What is the link between child sexual abuse and obesity?
Dr. Vincent Felitti first discovered the link between untreated child sexual abuse and obesity during an obesity study in the 1980s. During Dr. Felitti’s interview of patients in the study he discovered that a majority of the 286 people he interviewed had experienced childhood sexual abuse. The stories people shared with Dr. Felitti suggested that weight gain might be a coping mechanism for depression, anxiety, and fear. Dr. Felitti, and another researcher from the Centers for Disease Control and Prevention (CDC), Robert Anda, surveyed over 17,000 patients who were members of an insurance group. Participants were asked about different types of childhood trauma.
The study would be named the Adverse Childhood Experiences (ACEs). Felitti and his fellow researchers found that early trauma in children is common. For example, 28% of study participants reported physical abuse and 21% reported sexual abuse.
How this relates to obesity is that the number of adverse childhood experiences you had can increase your risk for severe obesity. Our ACE number is determined by the number of significant traumas we experienced as a child. Each trauma experience is given a point. So if you have four of the ten adverse experiences then your score would be four. The higher the number the more likely you are as an adult to adopt high-risk health behaviors such as smoking, alcohol and drug abuse, promiscuity, and severe obesity, and correlated with ill-health including depression, heart disease, cancer, chronic lung disease and shortened lifespan.
The association between childhood obesity and sexual abuse is strongest in children and adults with severe obesity. It is generally thought that severe obesity was rare; and many studies were showing that that obesity in children and adolescents has remained stable or decreased in recent years. However a 2017 report showed a significant increase in severe obesity among children aged 2 to 5 years.
The trend is growing so fast that researchers have now assigned children with too much weight into three categories. Category 1 is when your BMI is between 30.0-34.9. Category 2 is when your BMI is between 35.0-39.9 and Category 3 is when your BMI is over 40.0 (4). In the US the number of children in each category is as follows Category 1 affects 17.8% of children, Category 2 affects 5.2% of children and Category 3 affects 1.8 % of children.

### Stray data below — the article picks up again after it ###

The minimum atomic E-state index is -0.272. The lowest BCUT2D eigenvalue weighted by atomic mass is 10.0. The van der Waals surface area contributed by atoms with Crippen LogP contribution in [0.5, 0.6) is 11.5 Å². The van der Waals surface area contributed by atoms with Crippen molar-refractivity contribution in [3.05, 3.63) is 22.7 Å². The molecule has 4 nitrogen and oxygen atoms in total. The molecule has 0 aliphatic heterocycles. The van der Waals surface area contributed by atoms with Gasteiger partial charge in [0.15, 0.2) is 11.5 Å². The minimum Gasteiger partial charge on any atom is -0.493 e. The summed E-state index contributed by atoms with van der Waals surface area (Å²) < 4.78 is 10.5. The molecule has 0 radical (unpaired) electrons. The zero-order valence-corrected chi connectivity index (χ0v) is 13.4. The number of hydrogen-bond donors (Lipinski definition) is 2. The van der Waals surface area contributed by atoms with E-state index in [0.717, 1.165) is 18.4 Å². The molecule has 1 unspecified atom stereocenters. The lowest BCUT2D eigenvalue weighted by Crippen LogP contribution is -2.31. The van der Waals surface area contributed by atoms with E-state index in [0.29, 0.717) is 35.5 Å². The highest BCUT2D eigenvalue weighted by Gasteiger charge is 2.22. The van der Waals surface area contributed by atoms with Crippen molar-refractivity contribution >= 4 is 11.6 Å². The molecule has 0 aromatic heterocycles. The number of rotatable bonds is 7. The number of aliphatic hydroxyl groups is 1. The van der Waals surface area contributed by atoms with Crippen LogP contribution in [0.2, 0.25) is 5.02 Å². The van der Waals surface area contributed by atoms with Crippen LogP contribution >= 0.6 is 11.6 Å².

The statistics for child sexual abuse are just as alarming. The CDC reports that approximately one in six boys and one in four girls are sexually abused before the age of 18. In 2005, the U.S. Department of Health and Human Services reported that 83,600 children were sexually abused. Sadly, children with extreme obesity, who have histories of sexual abuse, may be more common than we think.
The effects of child sexual abuse (poor self esteem, poor body image, impulsive behavior and drug abuse) are common predictors of the binge eating and obesity. That is, compulsive eating may be one way to manage the depression related to child sexual abuse. Other factors in the connection between child sexual abuse and obesity, along with eating disorders, might include a desire to “de-sexualize” to protect against further abuse, as well as a range of psychiatric conditions (depression, anxiety, sleep disturbances, physical complaints, phobic reactions, low self esteem, suicidal feelings and substance abuse).
Given the number of links between child sexual abuse and obesity, a thorough psychological assessment is necessary, including questions that assess for eating disorder, post-traumatic stress disorder, depression, substance abuse and a history of childhood abuse. When you are looking for a good therapist be sure to ask them about their experience in treating patients with high ACE scores.
Yes, a history of child sexual abuse further complicates the already complex issue of childhood obesity. However, it is important to remember that both are treatable under the care of informed and trained professionals.